Those that know me know that I have an obsession with marketing. I mean I’m no good at it, but the topic fascinates me. Almost all of the podcasts I listen to on a regular basis are marketing related. One topic in particular that interests me is “Marketing Automation”. Marketing Automation covers a huge swath of topics and since I am not an expert at the, I won’t attempt to explain them. However, three things that are covered by MA that I understand reasonably well are:
- Lead Generators
- Landing Pages
- Email Marketing Campaigns
Even here we have topics so broad that entire books have been written on each of them. Still, these thee topics represent the heart of what is called “Inbound Marketing”.
Inbound Marketing is you trying to convince people to come to your site and buy/join your mailing list. This is as opposed to Outbound Marketing where you contact potential customers directly and try to convince them to buy.
Because I am interested in Marketing Automation and want to start applying the techniques in the projects I run.
I started looking around for vendors who could provide these services. What I found is that most SaaS vendors assume that everybody who wants to use their software has deep pockets.
Side Note: I had a real interesting interview with someone form PostMark this past week after I tweeted that I did not choose them but chose Mail Gun. The subject of price came up and my words to him were “Yes, it’s only $15/month. However, right now I’ve got 7-8 companies wanting just $15-$25 per month. It all ads up quick.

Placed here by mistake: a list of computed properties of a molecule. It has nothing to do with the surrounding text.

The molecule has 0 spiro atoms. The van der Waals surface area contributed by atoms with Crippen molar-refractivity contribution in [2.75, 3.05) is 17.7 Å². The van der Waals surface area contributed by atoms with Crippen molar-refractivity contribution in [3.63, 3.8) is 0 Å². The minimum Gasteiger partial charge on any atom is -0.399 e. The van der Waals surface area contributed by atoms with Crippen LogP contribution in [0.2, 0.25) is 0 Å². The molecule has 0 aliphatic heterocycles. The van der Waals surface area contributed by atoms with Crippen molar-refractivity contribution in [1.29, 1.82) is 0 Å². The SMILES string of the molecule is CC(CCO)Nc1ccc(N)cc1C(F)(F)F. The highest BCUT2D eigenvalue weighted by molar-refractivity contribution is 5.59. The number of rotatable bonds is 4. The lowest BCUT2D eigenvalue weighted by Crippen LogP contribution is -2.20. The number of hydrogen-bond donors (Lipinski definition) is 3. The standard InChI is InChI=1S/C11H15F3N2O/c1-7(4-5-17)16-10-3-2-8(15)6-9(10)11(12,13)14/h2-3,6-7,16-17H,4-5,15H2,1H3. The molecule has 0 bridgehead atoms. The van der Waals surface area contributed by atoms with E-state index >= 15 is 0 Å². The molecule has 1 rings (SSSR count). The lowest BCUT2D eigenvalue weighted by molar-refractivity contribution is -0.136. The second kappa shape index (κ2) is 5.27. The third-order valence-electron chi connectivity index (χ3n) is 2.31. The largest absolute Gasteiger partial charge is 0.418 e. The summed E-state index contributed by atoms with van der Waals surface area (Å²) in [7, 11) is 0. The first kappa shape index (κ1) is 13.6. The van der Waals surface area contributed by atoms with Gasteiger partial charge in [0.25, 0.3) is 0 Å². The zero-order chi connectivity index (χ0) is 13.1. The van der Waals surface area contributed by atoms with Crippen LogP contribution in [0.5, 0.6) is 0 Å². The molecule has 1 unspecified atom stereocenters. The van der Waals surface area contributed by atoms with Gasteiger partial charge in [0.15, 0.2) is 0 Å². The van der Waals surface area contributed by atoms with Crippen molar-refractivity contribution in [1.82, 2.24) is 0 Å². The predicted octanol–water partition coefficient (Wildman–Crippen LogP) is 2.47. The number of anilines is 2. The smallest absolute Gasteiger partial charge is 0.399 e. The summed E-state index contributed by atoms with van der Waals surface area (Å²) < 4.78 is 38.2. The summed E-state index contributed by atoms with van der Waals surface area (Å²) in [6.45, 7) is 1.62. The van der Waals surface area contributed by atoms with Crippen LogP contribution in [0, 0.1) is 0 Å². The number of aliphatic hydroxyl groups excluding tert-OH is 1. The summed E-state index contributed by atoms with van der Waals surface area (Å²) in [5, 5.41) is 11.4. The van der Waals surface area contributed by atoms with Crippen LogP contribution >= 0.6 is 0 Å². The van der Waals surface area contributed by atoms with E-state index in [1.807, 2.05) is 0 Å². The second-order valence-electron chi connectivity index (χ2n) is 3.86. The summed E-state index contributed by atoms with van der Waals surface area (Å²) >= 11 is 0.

Wow! To me, a long time PHP developer, this was a home run. I began digging deeper into it.
- It integrates into WordPress, my tool of choice for building websites.
- I can host it myself. (This is probably more important to me than others. My reasons are partly technical and partly political.)
- I can contribute back to the project.
So we have a winner and I was able to give a big raspberry to all the other SaaS vendors who wanted me to pony up each month. Well, that’s what I thought at least.
As it turns out Mautic – while it it is most of the things I said – is still open source software. This means that development is at the whim of contributors that have other priorities. This meas that there are problems with Mautic that will get fixed when they are a problem for someone with the knowledge and time to fix them. While this is ok for me because it is possible for me to dive in and fix things if they reach a level of importance to me, it’s probably a downside to most non-developer users.
Where to go from here?
Despite some obvious flaws and at least one huge show stopping bug, I see a bright future for Mautic. So I’m going to invest my time in getting it setup and running. I’ve already run the install twice and I’m happy with the results the second time.
Along the way, I am going to blog what I learn. This is both for me so I can reference it later, and to help anyone else who is working with Mautic.
My setup will be:
- Mautic for the Marketing Automation
- WordPress for content, landing pages, and e-commerce
- Mail Gun for transactional mail
- MailChimp for broadcast emails
- Digital Ocean droplet for hosting
Most of what I do can be done without having to worry about hosting your own copy. I am doing it this way so that I can integrate Mautic into my existing infrastructure. So don’t worry if you aren’t a programming, you can still learn from my mistakes. :)
Along the way, I will get things wrong – my definitions above may already be wrong. Leave me a comment and correct me. I’m not claiming that I know what I’m doing. I’m just saying that I’ll tell you what I’ve done, and what I’ve learned.
Until next time,
I <3 |<